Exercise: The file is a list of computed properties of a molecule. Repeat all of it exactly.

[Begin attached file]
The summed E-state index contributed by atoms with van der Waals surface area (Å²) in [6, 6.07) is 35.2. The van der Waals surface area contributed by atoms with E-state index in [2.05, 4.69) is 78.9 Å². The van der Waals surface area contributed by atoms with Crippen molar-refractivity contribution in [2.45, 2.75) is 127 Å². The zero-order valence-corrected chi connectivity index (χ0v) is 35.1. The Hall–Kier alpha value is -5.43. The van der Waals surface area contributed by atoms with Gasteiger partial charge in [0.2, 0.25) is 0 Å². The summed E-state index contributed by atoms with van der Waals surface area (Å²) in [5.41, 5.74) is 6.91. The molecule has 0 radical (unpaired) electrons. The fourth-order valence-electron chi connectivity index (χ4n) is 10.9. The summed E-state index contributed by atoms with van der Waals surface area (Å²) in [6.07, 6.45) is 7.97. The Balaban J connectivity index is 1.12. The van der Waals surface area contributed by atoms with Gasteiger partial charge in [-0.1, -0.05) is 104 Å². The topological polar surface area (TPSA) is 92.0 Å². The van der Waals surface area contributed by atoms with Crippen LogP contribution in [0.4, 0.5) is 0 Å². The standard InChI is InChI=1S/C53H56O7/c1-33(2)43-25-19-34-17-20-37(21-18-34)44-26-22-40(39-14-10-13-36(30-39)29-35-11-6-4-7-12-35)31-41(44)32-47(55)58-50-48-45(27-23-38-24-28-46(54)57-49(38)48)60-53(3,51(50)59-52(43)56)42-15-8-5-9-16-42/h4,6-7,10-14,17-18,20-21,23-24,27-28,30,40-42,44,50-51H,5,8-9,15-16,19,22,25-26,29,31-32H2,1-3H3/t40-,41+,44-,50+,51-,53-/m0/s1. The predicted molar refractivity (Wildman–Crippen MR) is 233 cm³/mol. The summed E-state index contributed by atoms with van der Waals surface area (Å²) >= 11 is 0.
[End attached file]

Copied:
The summed E-state index contributed by atoms with van der Waals surface area (Å²) in [6, 6.07) is 35.2. The van der Waals surface area contributed by atoms with E-state index in [2.05, 4.69) is 78.9 Å². The van der Waals surface area contributed by atoms with Crippen molar-refractivity contribution in [2.45, 2.75) is 127 Å². The zero-order valence-corrected chi connectivity index (χ0v) is 35.1. The Hall–Kier alpha value is -5.43. The van der Waals surface area contributed by atoms with Gasteiger partial charge in [0.2, 0.25) is 0 Å². The summed E-state index contributed by atoms with van der Waals surface area (Å²) in [5.41, 5.74) is 6.91. The molecule has 0 radical (unpaired) electrons. The fourth-order valence-electron chi connectivity index (χ4n) is 10.9. The summed E-state index contributed by atoms with van der Waals surface area (Å²) in [6.07, 6.45) is 7.97. The Balaban J connectivity index is 1.12. The van der Waals surface area contributed by atoms with Gasteiger partial charge in [-0.1, -0.05) is 104 Å². The topological polar surface area (TPSA) is 92.0 Å². The van der Waals surface area contributed by atoms with Crippen LogP contribution in [0.4, 0.5) is 0 Å². The standard InChI is InChI=1S/C53H56O7/c1-33(2)43-25-19-34-17-20-37(21-18-34)44-26-22-40(39-14-10-13-36(30-39)29-35-11-6-4-7-12-35)31-41(44)32-47(55)58-50-48-45(27-23-38-24-28-46(54)57-49(38)48)60-53(3,51(50)59-52(43)56)42-15-8-5-9-16-42/h4,6-7,10-14,17-18,20-21,23-24,27-28,30,40-42,44,50-51H,5,8-9,15-16,19,22,25-26,29,31-32H2,1-3H3/t40-,41+,44-,50+,51-,53-/m0/s1. The predicted molar refractivity (Wildman–Crippen MR) is 233 cm³/mol. The summed E-state index contributed by atoms with van der Waals surface area (Å²) >= 11 is 0.